Ori and the Blind Forest is an action based 2D platform/puzzle game. It’s also one of the best titles I’ve played this year. Maybe the best. Yes, even more so than The Witcher 3. Ori may not offer a 120 hour epic, but it’s a game that strikes about as close to perfect as you can get.
You play as Ori, a cute little critter on a quest to restore the forest of Nibel. It’s a charming tale, with some surprisingly touching moments. There’s a Zelda style vibe to the world and story, but also to the way the game is structured. There are three ‘dungeons’ to complete, each themed around a natural element (wind, fire and water).
You begin with a basic skill and attack set but as you progress, these skills will evolve (jump – double jump – triple jump) or be enhanced (more powerful attacks). You’ll also unlock new abilities which allow access to previously inaccessible areas. It’s not exactly an original way of structuring player progression, but it’s perfectly paced and designed.
Some abilities are acquired as part of the story progression, but you’ll also be able to earn skill points by destroying enemies or by collecting those hidden throughout the world. These points are fed into three trees to enhance abilities or to gain advantages such as having hidden collectibles marked on your map.
The world of Ori isn’t massive, but it’s very cleverly designed. You move between several areas, many of which are connected by multiple paths, but many of these paths can only be opened with the right abilities. It results in an experience that isn’t entirely linear, because there is a lot of scope to explore, but it also forces the player to move in the right direction.
And as you progress, unlocking new abilities, and perhaps want to explore and seek out more upgrades (to say, health or energy), you’ll be able to open up more of these alternate paths, allowing faster access to the different areas of the map. It makes backtracking through areas you’ve already traversed far easier and far less tedious.
The combat of the game is very, very simple, but neatly combined with your abilities. You have a basic magic attack which you can spam until you whittle an enemy down, or you can charge it up and release it in a powerful blast. You also have a ‘slam’ attack, and you’ll also unlock other movement based abilities which can be used to attack – such as a ‘charged’ jump ability which you can use to tear through multiple enemies.
The real focus of Ori though isn’t the combat, but the platform/puzzle elements. The level design in Ori is fantastic. Initially, it may seem rather simple, but as your skill set expands, so does the nature of the puzzles put before you. As you progress, the levels become more elaborate, forcing you to combine various abilities in order to proceed.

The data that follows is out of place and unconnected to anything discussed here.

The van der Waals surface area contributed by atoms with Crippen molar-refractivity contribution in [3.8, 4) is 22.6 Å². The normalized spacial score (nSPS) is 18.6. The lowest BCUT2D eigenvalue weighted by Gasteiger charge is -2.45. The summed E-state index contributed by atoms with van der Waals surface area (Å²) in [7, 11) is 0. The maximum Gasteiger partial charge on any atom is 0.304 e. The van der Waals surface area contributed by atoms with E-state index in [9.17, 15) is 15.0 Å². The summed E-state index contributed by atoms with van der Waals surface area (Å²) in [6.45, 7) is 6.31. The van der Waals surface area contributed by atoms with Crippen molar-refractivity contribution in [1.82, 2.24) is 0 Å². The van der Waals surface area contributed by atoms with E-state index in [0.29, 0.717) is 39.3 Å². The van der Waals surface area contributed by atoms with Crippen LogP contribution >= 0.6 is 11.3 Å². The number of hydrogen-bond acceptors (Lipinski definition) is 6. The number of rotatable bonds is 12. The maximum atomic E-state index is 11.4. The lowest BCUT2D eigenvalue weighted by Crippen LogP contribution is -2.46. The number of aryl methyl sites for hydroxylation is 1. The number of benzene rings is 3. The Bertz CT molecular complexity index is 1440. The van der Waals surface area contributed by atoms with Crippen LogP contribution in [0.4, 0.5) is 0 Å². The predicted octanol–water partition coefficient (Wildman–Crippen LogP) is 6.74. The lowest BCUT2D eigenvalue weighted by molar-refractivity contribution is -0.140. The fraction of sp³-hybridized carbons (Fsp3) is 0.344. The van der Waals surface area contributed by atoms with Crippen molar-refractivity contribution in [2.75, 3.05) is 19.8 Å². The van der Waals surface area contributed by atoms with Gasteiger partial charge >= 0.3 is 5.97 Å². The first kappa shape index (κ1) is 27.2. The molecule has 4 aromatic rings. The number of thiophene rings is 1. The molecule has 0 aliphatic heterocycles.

None of the puzzles are particularly challenging, but they do make you stop and think. The real challenge comes from the platform segments, the ‘chase’ scenes in particular. I was worried Ori might be a bit too easy, but thankfully, it offers some pretty tense, exciting and challenging moments.
This is a game in which you’ll want to save regularly because death is very common. There are many areas where even a slight misstep can result in an instant death. There are also some fast paced, action based segments which may require multiple precision jumps, including rapidly combining various skills, or you’ll die and be forced to restart.
This may sound a little unfair and maybe even frustrating, but that’s never really the case. Yes, some segments can be demanding and unforgiving, but they really push the player to succeed, and when you do, it’s all the more satisfying. It’s been a long time since I can recall a game really having me on the edge of my seat, gripping my controller tight, but there are multiple sections of Ori that had me doing just that.
The game is incredibly well structured, varied and paced, always giving you something new, be it abilities, enemies or environments. Its gameplay is deceptively simple, but highly skill based (there’s achievements for a 3 hour speed and a ‘no death’ run which I’m not sure I’d want to tackle) and thankfully (and importantly, given the precision required) its controls are spot on.
Graphically, Ori looks gorgeous with fantastic environments, creatures and animations. It also has a great soundtrack and effects. My only real complaint about Ori is that it’s a bit short, clocking in at about 10 hours. That’s not to say it felt too short, because the game is extremely well paced, but rather, I was enjoying it so much I wanted more of it – more dungeons, more puzzles, more enemies.
With some ingenious level design, challenging, fast paced gameplay, amazing visuals and sound, plus a wonderfully touching narrative, Ori and the Blind Forest is a definite contender for my game of the year.